The stem cells of an Australian Jewish man are a perfect match for a critically ill Jew who is believed to be dying from a rare blood disorder.
Craig Rosen, 42, from Melbourne, began donating his stem cells three months ago and underwent procedures until May 20, Melbourne’s Herald Sun newspaper reported.
“This patient I helped was overseas somewhere and there was no match from his family,” Rosen told the Herald Sun. “I know when they reach out around the world it’s because the person has no other chance for survival.”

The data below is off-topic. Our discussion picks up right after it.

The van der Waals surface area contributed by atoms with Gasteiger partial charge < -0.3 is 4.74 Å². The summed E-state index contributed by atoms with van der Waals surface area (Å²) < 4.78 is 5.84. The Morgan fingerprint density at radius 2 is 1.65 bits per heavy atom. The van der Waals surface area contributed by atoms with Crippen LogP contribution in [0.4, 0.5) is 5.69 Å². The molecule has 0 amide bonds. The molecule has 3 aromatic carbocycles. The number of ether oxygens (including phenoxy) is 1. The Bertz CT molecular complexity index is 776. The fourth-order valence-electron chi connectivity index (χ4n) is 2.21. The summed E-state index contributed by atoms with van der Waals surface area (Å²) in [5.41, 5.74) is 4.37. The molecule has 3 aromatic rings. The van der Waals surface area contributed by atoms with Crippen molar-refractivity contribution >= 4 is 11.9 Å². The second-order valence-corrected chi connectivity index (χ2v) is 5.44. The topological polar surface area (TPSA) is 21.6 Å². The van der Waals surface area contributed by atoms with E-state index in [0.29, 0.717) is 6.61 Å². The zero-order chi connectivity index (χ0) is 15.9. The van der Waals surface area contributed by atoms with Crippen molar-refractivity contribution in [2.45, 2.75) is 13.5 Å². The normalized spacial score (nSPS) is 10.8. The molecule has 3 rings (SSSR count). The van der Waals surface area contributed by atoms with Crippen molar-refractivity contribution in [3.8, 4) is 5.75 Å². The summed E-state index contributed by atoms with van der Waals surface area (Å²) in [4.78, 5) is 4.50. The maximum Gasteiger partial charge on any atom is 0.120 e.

He added: “I’m very humbled by the fact that I was given the opportunity to save someone. This is somebody’s child, somebody’s sibling, somebody’s parent … a few days of discomfort for me, big deal.”
The recipient’s personal details remain confidential, but if the stem-cell donation is successful, Rosen may meet his Jewish recipient one day.
Usually a genetic match is easiest to find from blood relatives or within the same ethnic group.
“It is rare for a complete stranger to match someone they’ve never met,” said Yehuda Kaplan, of the Gift of Life Australia.